SMHS Students Participate in 2017 Clinical Public Health Summit on HIV/AIDS

Dr. Anthony Fauci speaking from a podium

First-year students at the George Washington University (GW) School of Medicine and Health Sciences (SMHS) gathered in the Marvin Center in mid-December to learn about, and make their mark on, the national HIV/AIDS strategy in the United States.

The event, How Clinicians Can Help Achieve an AIDS-Free Generation: Doctors’ Prescriptions for State and Local HIV/AIDS Action Plans, is the first of a series of clinical public health seminars designed to prepare MD students at SMHS for a changing health care landscape.

Beginning in the 2014–15 academic year, SMHS began incorporating rigorous clinical public health education into the MD program curriculum. Since then, summit topics have expanded to include childhood asthma, obesity, and, starting last year, fourth-year students are able to choose their own clinical public health topic for a summit project that they can work on throughout their 4th year of medical school.

“The summits are a hallmark of our clinical public health curriculum,” said Lawrence “Bopper” Deyton, MD ’85, MSPH, senior associate dean for clinical public health and Murdock Head Professor of Medicine and Health Policy at SMHS. He added that the enhanced emphasis on clinical public health has become an attractive element to prospective students and enables the school to take greater advantage of GW’s unique location in the heart of the nation’s capital.

According to Deyton, integrating population health throughout students’ four-year medical education enables generations of GW physicians to develop the leadership and interprofessional skills, as well as the broader understanding of the social determinants of health, necessary to tackle complex problems.

Real-world public health challenges such as HIV/AIDS, asthma, and obesity, provide the conduit linking students to public and population health resources and research techniques, and introduce them to local and national public health, policy, and health system experts and decision-makers. Feedback from those decision-makers, added Deyton, is one of the most significant aspects of the summits.

“We bring the senior-most officials who run the entirety of five states’ HIV/AIDS programs to GW for three days to directly work with GW medical students,” Deyton said. “Is there another medical school in the country that can do that?”

Working in teams, students have an opportunity to translate their developing health care knowledge into action, addressing public health and community health issues selected to enrich students’ current curriculum or clerkship rotation work.

“I felt empowered by the summit; I like that GW is encouraging us to participate in public health and health policy conversations as medical students,” said first-year MD student Natalie Rosseau. The summits, she added, will help her become a more effective clinician, as well as a better leader within public health policy. “As medical students, we occupy a position of privilege and, therefore, have a responsibility to engage with these larger conversations about health.”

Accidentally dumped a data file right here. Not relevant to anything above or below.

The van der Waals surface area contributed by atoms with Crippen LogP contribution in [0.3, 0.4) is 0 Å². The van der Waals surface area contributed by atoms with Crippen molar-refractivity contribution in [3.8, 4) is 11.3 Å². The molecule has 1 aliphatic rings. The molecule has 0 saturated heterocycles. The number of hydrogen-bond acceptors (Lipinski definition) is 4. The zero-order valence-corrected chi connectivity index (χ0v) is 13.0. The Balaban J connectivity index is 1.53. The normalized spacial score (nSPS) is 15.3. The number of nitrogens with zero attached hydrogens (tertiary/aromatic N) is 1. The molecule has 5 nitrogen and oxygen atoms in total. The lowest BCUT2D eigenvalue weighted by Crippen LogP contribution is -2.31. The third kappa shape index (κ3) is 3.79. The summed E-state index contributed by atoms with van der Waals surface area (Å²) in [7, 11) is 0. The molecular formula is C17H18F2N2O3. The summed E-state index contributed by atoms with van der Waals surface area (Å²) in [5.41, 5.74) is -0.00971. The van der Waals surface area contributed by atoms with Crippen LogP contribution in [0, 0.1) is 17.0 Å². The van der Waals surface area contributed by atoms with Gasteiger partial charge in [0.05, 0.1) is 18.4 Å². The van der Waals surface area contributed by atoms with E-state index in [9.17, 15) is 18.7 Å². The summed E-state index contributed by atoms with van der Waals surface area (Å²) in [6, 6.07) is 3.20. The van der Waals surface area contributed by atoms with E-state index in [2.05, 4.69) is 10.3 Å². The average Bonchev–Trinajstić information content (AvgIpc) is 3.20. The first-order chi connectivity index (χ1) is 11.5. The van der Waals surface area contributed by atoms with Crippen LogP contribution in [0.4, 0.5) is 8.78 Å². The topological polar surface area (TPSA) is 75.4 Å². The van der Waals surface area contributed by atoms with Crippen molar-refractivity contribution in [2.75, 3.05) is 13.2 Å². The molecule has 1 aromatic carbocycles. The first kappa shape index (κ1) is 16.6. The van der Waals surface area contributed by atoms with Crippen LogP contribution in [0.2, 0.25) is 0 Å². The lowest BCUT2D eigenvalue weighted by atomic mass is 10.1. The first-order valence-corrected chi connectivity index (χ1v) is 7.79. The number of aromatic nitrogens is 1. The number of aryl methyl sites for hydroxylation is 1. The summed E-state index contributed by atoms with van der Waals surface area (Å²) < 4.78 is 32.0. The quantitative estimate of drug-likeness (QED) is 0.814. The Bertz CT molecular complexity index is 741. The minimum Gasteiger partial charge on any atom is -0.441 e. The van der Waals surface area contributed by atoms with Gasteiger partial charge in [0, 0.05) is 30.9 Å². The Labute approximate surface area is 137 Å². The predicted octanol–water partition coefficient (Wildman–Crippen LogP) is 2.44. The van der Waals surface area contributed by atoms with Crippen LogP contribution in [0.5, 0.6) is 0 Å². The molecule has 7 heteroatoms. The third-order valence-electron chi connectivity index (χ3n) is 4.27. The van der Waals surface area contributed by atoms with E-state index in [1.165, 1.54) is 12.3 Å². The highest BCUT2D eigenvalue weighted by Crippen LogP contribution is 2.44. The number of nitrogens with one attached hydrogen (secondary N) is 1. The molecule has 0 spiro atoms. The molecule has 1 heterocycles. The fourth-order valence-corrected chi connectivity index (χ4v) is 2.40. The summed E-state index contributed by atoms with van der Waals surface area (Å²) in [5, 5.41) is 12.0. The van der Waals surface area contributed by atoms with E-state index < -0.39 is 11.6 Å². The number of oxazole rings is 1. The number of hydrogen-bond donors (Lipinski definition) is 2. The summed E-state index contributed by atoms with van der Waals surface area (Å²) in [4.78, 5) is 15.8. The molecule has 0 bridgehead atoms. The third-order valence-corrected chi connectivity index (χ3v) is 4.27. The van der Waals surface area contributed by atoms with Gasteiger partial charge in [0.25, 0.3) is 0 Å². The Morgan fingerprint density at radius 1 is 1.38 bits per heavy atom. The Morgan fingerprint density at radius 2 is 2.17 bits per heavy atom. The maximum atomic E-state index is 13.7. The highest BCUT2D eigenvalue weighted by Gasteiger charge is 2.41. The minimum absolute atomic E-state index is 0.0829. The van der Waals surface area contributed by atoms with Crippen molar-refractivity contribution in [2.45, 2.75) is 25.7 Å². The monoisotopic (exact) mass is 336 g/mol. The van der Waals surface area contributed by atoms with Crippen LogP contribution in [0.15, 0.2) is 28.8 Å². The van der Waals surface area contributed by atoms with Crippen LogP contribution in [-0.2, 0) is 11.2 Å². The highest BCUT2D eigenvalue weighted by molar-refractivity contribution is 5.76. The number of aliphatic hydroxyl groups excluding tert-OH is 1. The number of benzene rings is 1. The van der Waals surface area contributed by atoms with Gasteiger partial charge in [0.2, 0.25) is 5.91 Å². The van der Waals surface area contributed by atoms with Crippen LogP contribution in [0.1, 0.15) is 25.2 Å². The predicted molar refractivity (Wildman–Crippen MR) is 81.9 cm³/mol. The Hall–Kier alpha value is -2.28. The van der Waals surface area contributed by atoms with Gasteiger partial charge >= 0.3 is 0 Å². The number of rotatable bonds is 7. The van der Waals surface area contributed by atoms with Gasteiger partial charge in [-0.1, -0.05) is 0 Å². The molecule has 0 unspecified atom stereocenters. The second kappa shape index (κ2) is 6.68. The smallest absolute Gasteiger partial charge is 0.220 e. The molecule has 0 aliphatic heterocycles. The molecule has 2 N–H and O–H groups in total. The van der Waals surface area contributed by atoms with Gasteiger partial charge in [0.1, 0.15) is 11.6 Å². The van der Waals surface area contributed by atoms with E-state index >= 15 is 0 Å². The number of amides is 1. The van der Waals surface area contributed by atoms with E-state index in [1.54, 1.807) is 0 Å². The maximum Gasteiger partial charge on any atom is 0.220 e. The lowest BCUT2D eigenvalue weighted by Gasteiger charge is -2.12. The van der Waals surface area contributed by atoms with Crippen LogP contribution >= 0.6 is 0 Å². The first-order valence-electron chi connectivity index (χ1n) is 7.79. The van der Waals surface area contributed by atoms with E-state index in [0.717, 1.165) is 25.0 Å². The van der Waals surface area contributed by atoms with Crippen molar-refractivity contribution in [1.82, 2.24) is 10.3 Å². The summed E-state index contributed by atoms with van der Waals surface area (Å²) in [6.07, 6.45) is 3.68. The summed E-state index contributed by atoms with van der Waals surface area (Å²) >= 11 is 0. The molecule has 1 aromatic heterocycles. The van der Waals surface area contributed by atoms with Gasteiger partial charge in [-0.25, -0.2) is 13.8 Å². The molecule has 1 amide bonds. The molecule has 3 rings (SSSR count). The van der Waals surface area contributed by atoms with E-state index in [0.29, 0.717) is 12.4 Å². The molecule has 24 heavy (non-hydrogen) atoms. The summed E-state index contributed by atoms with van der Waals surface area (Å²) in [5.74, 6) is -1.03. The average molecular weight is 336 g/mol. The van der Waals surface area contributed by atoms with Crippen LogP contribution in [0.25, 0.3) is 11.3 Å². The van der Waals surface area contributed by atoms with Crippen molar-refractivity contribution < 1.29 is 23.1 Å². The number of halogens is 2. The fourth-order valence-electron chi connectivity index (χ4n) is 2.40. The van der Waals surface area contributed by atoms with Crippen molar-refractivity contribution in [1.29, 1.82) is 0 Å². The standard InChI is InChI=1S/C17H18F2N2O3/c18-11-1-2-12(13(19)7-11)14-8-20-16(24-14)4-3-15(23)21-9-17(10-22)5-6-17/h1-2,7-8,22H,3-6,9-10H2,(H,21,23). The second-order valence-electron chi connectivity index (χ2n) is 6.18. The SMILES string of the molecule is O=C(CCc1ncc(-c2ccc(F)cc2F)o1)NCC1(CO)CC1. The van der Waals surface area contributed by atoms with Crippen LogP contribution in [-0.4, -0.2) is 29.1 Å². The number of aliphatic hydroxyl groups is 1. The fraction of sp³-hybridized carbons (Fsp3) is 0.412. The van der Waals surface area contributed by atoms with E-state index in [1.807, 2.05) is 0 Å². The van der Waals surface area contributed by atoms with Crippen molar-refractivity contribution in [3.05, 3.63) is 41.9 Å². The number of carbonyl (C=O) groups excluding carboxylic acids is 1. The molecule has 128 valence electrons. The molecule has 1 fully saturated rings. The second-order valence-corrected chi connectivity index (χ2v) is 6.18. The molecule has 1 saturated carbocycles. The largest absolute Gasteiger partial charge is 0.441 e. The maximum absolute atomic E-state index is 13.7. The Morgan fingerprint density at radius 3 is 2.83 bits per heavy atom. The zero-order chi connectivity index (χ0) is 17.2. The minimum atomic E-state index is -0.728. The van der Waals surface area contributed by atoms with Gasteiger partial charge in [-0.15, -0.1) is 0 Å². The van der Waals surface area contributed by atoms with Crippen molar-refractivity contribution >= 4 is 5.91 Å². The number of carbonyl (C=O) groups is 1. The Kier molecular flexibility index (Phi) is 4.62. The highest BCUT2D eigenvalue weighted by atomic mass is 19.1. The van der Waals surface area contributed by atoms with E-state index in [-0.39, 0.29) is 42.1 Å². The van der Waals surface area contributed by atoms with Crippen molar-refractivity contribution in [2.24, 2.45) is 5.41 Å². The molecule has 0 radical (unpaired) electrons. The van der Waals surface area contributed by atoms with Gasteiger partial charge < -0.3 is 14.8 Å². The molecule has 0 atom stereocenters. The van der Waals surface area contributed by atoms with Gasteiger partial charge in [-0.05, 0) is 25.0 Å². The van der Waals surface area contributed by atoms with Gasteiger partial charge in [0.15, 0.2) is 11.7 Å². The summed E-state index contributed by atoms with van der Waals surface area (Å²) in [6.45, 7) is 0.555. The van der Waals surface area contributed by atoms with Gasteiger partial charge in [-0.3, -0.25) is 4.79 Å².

Since the introduction of the clinical public health curriculum at SMHS, Anthony S. Fauci, MD, director of the National Institute of Allergy and Infectious Diseases at the National Institutes of Health (NIH), has been a highlight of the summit on HIV/AIDS. In his remarks this year, Fauci described his decades of work on HIV/AIDs, including the moment in July 1981 when he realized everything had changed.

“I can remember that I felt completely paralyzed … because I realized this was a brand new disease I had never seen before,” he said, recalling the emergence of a new, sexually transmitted disease impacting the gay community.

In that moment, Fauci’s career path changed. Today, he said, his goal is to achieve an AIDS-free generation through concerted action on multiple fronts.

“It’s an historical event that you are still living [in],” he told the students. “I am cautiously optimistic that if we have the political will, the economic will, the social will to implement the things we have and superimpose on those scientific advances … I think in our generation we are going to see a turnaround of the trajectory and the end of the epidemic as we know it.”

Over the course of the three-day summit, senior HIV/AIDS officials from five jurisdictions in the United States — Washington, D.C.; Louisiana; Arizona; Tennessee; and New York State — discussed topics including HIV testing and linkage to care, HIV treatment, and preventative services. Those leaders worked directly with GW medical students as they crafted strategic plans tailored to each jurisdiction’s HIV/AIDS epidemic patterns, health system capabilities, and community factors. On the final day of the summit, the students presented their plans to a panel of federal and state experts, receiving advice and feedback on their strategies.

First-year student Louisa Howard described the summits as “one of the most unique and meaningful aspects” of the curriculum at SMHS.

“I was surprised to learn more about the history of [HIV/AIDS] and to hear patient stories about when they were first diagnosed, as well as providers’ accounts of their first encounter with an AIDS patient,” she said.

She added that working with state leaders in the HIV/AIDS community was an extremely unique opportunity. “I think the responsibility we were given, and the seriousness in which the directors took our proposals, made the summit an incredibly realistic and purposeful program.”

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